8. Mr.T

    Mr.T New Member

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    2,553
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    Thanks for the info about the aspirin - I had my doubts it actually did anything useful - more of an "old wives tale" I think.

    My "smart" battery charger has a mode that desulfates the battery when it detects sulfation is a problem. Yet another reason to use a modern computerized charger.
     
  9. copycat

    copycat New Member

    Messages:
    1,841
    State:
    New Jersey
    You can buy a battery switch at a marine supply for use with two batteries. The switch allows you to use any battery you chose or both at the same time. Allways use deep cycle batteries.
     
  10. jtrew

    jtrew New Member

    Messages:
    4,404
    State:
    Little Rock, AR
    After my previous post, I looked on the web and found several electronic products that claim to de-sulphate the battery with high-frequency pulses. I even found a report by someone in the Army Reserve stating how well they worked and how much money had been saved, but it sounded more like someone blowing their own horn for coming up with the idea than scientific fact. Has anyone on this board actually used one of these devices? And how well did it work?
     
  11. Nobody Special

    Nobody Special New Member

    Messages:
    614
    State:
    TN
    My battery charger has a desulfation mode. My son's battery in his truck went dead and the charger kicked in and tried to bring it back to life but it didn't work.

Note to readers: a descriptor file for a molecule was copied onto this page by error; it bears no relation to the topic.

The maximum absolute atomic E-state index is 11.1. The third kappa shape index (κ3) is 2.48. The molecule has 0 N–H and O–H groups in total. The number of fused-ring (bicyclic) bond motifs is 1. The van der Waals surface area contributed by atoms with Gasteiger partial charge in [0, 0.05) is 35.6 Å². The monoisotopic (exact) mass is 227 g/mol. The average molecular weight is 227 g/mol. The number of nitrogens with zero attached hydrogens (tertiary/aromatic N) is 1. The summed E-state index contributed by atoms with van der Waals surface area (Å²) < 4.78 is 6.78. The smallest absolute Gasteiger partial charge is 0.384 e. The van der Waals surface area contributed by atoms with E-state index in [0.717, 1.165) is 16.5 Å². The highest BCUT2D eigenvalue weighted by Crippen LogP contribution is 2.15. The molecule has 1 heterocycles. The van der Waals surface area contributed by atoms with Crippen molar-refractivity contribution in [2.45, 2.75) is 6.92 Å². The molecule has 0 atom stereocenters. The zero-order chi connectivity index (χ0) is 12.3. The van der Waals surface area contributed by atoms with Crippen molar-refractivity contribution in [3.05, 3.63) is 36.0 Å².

My advice is just buy a new battery. A big one with the most amp hours you can get and don't be throwing money at an old battery that may have seen better days.
     
  12. SeedTick

    SeedTick New Member

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    1,414
    State:
    Conway Arkansas

    Man ain't it so.

    ST
     
  13. jim

    jim New Member

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    2,579
    State:
    Jacksonville NC
    Jerry I use the Solargizer and it works beautifully.DON"T expect one to revive a dead battery in an hour but if you leave it on for a few days they work fine.The principle is similar to using a hose.You know if you point a hose directly at something you want to wash off it will work but if you shake the hose so it give rapid little pulses it works better.The ARMY and USMC units use these all the time.They aren't cheap so costs and benefit have to be considered carefully.:)
     
  14. jtrew

    jtrew New Member

    Messages:
    4,404
    State:
    Little Rock, AR
    The chemical de-sulphators may be a good bit cheaper, but they are definitely one-shot fixes. And it's a crap shoot. It may help and it may not; either way, you're out the cost of the chemical. The Solargizer company lists the price at $59.95, but would seem to be transferrable from battery to battery, leaving it on each battery at least a couple or three weeks. If transferring the solar panel seems a little daunting, they say they have a model that is battery powered. Kind of bootstraps itself, I guess. I haven't checked at Auto Zone for the chemical desulphator, but looking online, I can't find it cheaper than $10 a shot. That means that once I have used the Solargizer on 6 batteries, I have broken even. Shoot, I have two marginal batteries that either need to be rejuvenated or discarded right now because they don't hold a charge very long, and another that's beginning to be that way. Looks like I'm halfway to the break even point before I even start.
     
  15. jim

    jim New Member

    Messages:
    2,579
    State:
    Jacksonville NC
    With that many batteries you would do well to invest in the solargizer.The one I have is very easy to transfer and quite frankly I will leave it on full time like my onboard charger at least during the summer.The Minn Kota chemical is available at Walmart but as you say it sone shot which is ok for someone wanting to revive one battery or prevent sulphation in a new one.:)